Last Saturday we were invited by the lovely fellow foodie Sayuri to partecipate to a foodie event in Singapore all dedicate to bird’s nest. As the Italian half of Blender and Basil, I actually had never heard of bird’s nest, so I had to do some research to find out what it was all about. My friends and fellow foodies understood that I was talking about bird’s nest drink, which is very popular in Singapore and described it as a very sweet, very refreshing tonic with some gelatinous bits inside that makes its texture interesting. But when I visited the World of Birdnest Museum on Saturday, I soon found out there is a lot more to bird’s nest than just a derivative drink.
Nothing sets off the festive spirit and signals the approach of Christmas quite like mince pies, and that’s what we learned to make with Master Pâtissier Eric Lanlard at Cake Boy in order to celebrate the launch of Meantime‘s latest limited edition beer in The Pilot Series: Cake Boy Hazelnut Ale.
We found Eric Lanlard’s boutique patisserie by the river near Wandsworth Town on an evening in December, which, in London, means that it had been pitch black for several hours already. A step into the patisserie brought us into a different world, where the sofas were as colourful as the macarons. We sipped a glass of Meantime’s Cake Boy Hazelnut Ale as we stared at the mini Christmas trees and chocolate baubles on the counter. Fairy lights twinkled in the background – yes, it’s Christmas.
The nutty and smooth dark ale was created with Christmas in mind. But more than that, it is the spirit of experimentation that led Meantime’s Brewmaster Ciaran Giblin to incorporate hazelnut, an ingredient from baking and festive desserts, into an ale. The desire to create something exciting, different and unexpected sits at the heart of Meantime’s Pilot Series: 26 limited edition beers of which Cake Boy Hazelnut Ale is the latest addition.
It is, again, the spirit of experimentation that led Eric to incorporate the ale into these special mince pies. We soon donned aprons with the pink Cake Boy logo to find out how to make them. We gleamed a few top tips from the Master Pâtissier throughout the evening.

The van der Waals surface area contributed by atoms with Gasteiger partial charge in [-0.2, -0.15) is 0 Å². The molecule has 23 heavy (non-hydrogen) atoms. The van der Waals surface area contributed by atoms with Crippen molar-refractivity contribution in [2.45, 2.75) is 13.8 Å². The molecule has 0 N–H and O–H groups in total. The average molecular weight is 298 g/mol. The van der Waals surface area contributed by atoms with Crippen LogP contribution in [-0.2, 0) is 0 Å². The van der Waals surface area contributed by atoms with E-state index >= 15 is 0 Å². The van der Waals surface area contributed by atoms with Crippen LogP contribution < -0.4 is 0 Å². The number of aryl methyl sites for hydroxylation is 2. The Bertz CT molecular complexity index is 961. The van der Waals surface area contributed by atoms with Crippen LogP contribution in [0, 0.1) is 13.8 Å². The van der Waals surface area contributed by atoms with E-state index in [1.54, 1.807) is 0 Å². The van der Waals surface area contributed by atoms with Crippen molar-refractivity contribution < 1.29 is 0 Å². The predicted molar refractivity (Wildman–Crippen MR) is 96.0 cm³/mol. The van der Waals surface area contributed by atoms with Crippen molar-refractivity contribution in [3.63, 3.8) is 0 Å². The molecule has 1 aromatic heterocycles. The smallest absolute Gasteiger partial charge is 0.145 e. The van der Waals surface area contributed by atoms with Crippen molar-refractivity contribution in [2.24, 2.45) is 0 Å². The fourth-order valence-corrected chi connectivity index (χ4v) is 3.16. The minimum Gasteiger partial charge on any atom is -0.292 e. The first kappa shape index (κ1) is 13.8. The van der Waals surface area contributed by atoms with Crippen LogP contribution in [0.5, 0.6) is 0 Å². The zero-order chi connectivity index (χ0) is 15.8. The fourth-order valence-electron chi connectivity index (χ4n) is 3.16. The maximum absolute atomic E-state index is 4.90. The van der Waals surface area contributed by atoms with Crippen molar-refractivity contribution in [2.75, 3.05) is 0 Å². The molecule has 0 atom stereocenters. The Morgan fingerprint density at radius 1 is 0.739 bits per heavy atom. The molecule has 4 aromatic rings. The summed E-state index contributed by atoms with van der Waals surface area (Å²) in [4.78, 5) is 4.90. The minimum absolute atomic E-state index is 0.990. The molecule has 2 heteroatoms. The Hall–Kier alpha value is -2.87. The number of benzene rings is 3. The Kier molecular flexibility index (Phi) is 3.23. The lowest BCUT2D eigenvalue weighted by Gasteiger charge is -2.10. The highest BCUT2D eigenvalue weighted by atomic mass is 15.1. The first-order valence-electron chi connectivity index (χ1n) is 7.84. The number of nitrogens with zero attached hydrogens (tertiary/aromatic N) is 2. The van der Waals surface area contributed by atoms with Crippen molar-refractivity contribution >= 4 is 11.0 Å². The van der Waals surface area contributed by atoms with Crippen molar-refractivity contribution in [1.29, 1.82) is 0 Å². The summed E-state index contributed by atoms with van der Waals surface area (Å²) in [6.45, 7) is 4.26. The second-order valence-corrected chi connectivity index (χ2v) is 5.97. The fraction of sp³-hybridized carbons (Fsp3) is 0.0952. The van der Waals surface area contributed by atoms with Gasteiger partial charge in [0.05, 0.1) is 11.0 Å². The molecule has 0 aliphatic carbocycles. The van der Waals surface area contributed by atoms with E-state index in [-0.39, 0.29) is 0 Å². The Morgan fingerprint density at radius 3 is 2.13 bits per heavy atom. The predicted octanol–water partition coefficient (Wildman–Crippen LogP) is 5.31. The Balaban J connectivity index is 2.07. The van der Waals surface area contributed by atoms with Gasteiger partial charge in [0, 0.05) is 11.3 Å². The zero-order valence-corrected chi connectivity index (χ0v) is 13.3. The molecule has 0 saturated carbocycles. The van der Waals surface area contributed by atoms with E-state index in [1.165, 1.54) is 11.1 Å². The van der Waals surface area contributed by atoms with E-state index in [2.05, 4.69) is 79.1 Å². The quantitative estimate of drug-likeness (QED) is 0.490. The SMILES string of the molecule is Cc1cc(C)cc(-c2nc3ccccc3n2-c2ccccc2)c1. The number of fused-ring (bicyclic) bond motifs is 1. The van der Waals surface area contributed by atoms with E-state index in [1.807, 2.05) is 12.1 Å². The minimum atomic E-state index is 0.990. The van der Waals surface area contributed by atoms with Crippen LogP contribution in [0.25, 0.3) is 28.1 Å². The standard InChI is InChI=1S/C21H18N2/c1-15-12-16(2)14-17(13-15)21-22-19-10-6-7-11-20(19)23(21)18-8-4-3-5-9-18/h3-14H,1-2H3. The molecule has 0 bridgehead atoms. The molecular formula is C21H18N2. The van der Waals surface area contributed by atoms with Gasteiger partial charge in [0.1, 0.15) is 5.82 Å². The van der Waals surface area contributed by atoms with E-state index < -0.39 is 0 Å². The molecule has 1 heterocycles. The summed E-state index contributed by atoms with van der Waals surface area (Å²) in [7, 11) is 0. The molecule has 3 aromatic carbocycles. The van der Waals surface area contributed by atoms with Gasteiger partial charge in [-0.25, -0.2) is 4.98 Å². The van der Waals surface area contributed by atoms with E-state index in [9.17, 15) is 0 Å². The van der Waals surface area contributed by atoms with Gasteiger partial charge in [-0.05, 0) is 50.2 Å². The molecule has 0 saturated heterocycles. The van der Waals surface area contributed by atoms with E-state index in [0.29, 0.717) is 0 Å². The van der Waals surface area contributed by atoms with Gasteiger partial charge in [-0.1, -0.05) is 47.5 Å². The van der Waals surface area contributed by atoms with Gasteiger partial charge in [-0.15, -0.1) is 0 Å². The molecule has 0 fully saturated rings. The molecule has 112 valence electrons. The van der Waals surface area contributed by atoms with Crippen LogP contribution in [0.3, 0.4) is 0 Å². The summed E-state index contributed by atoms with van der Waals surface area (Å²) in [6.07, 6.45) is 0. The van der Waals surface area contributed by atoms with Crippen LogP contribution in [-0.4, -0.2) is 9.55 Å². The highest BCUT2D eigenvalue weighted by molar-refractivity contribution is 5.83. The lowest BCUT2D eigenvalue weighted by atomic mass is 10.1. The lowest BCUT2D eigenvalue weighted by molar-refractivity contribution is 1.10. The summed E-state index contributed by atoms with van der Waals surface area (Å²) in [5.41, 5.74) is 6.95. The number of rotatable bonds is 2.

A recent entry to the list of local restaurants in North London, Sushi Heads is perfectly located amongst the other local finds on Philip lane. At perfect distance from both Tottenham Hale and Seven Sisters stations, Philip lane has revealed itself as a home for local potential, where new restaurants and cafes are making the most of the up and coming spirit of the neighbourhood, without breaking the sense of local community that’s so breathable around N15.
Every year the Christmas period starts a bit earlier. Fact. Isn’t it everyone’s favourite rant through the autumn months? Yet, when I received an invitation to sample the Christmas menuat Spaghetti House, I could feel nothing less than excitement. Only the mild weather at the end of September was stopping me from wearing a Christmas jumper!
From Friday 12th August, Kerb new food market will serve up an incredible variety of street food to their Camden Lock crowd. The events and catering company Kerb was founded on the principle of enriching street life through food: the Kerb Camden market is the epitome of this core.
35 food stalls, international menus and a fully equipped bar, opened seven days a week. I went to their opening night to get lost in this food wonderland. Please find below my findings, if I was you, I wouldn’t miss it! Continue reading Kerb: a New Food Market in Camden Lock
A new Italian restaurant has opened in the heart of the City. Except Gatti’s is really a veteran that has been serving traditional Italian food to its loyal London clienteles in Broadgate Circle for over 15 years. The new Gatti’s is in essence a rebirth of the restaurant, retaining the old team, at a new location – still walkable from Liverpool Street. The juxtaposition does not end here. Gatti’s City Point is a mere 2 minute walk from Moorgate Station, yet it manages to remain a little tucked away from the throngs of the city.